After that, you can then easily segment your talk into single ideas, with each getting a slide. Remember, you don’t want to make busy slides! If you’re unsure if your slides are “busy,” download our Glance Test™. It’ll help you in the next step to make design choices easier.

 

Glance Test

 

2. How to design and build a presentation

Have a Big Idea™

Make your central message clear by communicating one idea. What are you trying to influence them to do? What’s at stake if they do or don’t understand your presentation? Write that down! Make your central message very clear. And then all the other key insights in your talk will be in support of this one main point.

Create a logical structure

Create a structure that makes sense with sections clearly marked. Each section should have slides that support that point — but most importantly, they all continue to support your Big Idea™. Use the slide sorter view in your tool of choice to organize your thoughts in a presentation.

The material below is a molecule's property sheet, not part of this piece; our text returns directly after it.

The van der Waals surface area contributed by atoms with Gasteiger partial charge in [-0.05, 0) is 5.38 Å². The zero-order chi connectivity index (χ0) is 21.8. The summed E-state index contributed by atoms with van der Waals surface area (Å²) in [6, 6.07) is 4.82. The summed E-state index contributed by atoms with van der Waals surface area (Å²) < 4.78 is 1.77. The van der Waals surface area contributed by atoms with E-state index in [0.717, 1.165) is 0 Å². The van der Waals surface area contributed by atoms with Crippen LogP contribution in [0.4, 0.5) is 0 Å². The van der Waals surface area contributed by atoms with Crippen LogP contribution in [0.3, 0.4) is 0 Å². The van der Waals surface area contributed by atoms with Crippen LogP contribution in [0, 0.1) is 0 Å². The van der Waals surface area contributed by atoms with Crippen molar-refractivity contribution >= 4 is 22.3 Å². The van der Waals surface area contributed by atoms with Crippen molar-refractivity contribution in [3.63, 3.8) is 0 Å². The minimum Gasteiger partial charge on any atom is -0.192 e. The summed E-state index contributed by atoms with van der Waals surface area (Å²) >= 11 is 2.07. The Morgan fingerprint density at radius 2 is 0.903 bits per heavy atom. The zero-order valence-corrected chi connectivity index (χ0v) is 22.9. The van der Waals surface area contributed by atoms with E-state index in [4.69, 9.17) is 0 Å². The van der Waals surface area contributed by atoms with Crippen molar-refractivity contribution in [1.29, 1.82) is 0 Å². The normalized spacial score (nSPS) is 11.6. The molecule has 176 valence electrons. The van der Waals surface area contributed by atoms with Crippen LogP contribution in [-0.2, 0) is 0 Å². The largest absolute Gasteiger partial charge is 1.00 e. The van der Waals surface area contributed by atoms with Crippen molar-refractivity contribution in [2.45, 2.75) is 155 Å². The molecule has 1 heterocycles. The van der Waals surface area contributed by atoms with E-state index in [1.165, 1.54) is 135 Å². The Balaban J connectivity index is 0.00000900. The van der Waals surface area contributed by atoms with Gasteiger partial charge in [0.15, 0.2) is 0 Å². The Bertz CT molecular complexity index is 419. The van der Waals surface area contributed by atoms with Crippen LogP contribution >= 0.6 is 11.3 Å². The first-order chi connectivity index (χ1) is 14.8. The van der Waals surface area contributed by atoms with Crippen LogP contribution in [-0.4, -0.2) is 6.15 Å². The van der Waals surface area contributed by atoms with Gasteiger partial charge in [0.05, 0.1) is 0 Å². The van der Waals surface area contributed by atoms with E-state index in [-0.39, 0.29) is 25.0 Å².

Test your ideas

Run your initial idea and presentation structure through others before you dig into designing slides. Make sure it supports your audience’s needs and that it makes sense. Work through their feedback and incorporate it into your talk.

Structure it like a story

Organize your content with a clear beginning, middle, and end. The middle can have the same cathartic rise and fall that a story does. Using contrast in your presentation outline can also help keep your audience engaged.

Anticipate audience’s level of appeal

Vary the level of appeal based on your audience. You’ll need high emotional appeal if you’re amping up a sales team. Yet, you’ll need logical appeal if you’re trying to get technical engineers on board with your idea. Use the right amount for the audience, or you’ll lose your credibility.

3. How to give a good presentation

Don’t be boring

Your audience will match the energy you’re giving — so if you feel energized and excited about your presentation, they will as well. If you want your audience to pay attention, you’ll need vocal variety. Projecting (not yelling) lets you focus your voice forward so people can hear you. Create contrast by changing:

  • Your volume
  • Speed
  • And pitch

Use pauses before and after important keywords or phrases. To remember where those are in your presentation — bold, italicize, or highlight the most important words in your talk and emphasize those.

Speak clear and crisp